The trend lines are clear. He’s in his fifth straight year of diminished slugging percentage and OPS, with steadily diminishing playing time and steadily increasing time as a DH. Considered another way: As Rodriguez transitions to spending more and more time as a DH, if a team had the same amount of money to sign Rodriguez or David Ortiz (also in his age 36 season, a few months younger than Rodriguez) this offseason, in which player would it invest?
The answer seems fairly straightforward, even with Ortiz’s injury, given that he had the best OBP, slugging mark and OPS in the AL this year at the time of his Achilles strain. Yet Rodriguez has five more years (running through his age 41 season) and another $120 million owed to him (in salary and signing bonuses). Moreover, his contract counts for $27.5 million a year against the luxury tax threshold -- and when he reaches certain home run milestones (for instance, 660 career homers, a mark he’s likely to hit next year), he’ll get an additional $6 million.
If the Yankees are indeed hoping to get below the luxury tax threshold of $189 million in 2014, Rodriguez’s contract will be incredibly onerous despite ever-dwindling value to the team.
And then there is CC Sabathia, who is approaching the end of the first year of a five-year, $122 million deal that includes a vesting option for a sixth year. He’s owed an average of $24.75 million per year over the next four years. He counts for $24.2 million per year against the luxury tax threshold. And, after averaging a mind-blowing 240 innings a year over the past five seasons, he’s on pace to fall short of 200 innings, his 3.56 ERA is his highest since 2005 and after his four-seam fastball averaged 95 mph in every season from 2007-11, he’s working at 93 mph this year.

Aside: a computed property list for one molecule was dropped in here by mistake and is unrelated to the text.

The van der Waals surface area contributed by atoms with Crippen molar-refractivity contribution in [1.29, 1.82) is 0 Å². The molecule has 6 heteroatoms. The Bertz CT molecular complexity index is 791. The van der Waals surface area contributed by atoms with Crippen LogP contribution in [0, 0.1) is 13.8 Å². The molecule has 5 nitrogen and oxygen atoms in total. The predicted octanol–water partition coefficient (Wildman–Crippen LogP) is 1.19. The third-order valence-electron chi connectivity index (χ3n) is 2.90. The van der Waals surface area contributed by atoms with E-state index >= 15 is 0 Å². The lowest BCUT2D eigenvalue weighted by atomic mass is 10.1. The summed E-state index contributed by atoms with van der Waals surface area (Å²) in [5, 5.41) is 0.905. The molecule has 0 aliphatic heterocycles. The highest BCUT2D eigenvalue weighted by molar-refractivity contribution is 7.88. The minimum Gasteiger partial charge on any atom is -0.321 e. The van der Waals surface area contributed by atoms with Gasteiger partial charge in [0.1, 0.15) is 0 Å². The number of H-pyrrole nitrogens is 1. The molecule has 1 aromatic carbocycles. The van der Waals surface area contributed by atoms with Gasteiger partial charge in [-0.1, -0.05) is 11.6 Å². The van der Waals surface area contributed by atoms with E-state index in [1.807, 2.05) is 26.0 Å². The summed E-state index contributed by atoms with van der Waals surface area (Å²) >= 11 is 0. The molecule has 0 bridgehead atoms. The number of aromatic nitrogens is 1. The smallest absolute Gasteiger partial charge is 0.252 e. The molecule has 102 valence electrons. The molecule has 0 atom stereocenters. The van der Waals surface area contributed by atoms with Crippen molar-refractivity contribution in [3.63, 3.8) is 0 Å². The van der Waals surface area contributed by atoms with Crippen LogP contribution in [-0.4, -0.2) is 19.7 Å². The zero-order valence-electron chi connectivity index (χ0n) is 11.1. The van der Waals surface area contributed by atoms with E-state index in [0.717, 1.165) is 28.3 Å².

It is rather remarkable to think that three players in varying stages of (likely) decline are owed at least $309 million between now and 2016 -- considerably more than Adrian Gonzalez, Carl Crawford and Josh Beckett were owed on both an annual and total dollar basis at the time of the trade that sent them to the Dodgers.
It is important to point out that the Yankees have received considerably more production from their trio than the Sox did from their three most expensive players. Still, with $74.2 million locked up in those three players (in average annual value), if the Yankees do want to get under the luxury tax threshold of $189 million by 2014, they might find themselves hamstrung in the same way that the Sox were this past offseason.
New York will face challenges in trying to figure out whether or not to re-sign Robinson Cano and/or Curtis Granderson. In other words, as the Yankees pay handsomely for players in their likely career declines, at some point, they may not be in position to sign younger, more productive players to more efficient contracts -- unless they either revisit their plan not to pass the luxury tax threshold or they find their own version of the Dodgers, willing to absorb some of their most limiting deals.
And so, as the Sox moved to embrace a model built by the Yankees, the potential exists that, within a couple of years, New York could be envious of the flexibility of the Sox.
But that moment has yet to arrive. For now, as the two teams meet, the Yankees are trying to reassert their hold on first place, while the Sox are left to wonder whether they will finish in last. There is little question, for now, about who envies whom.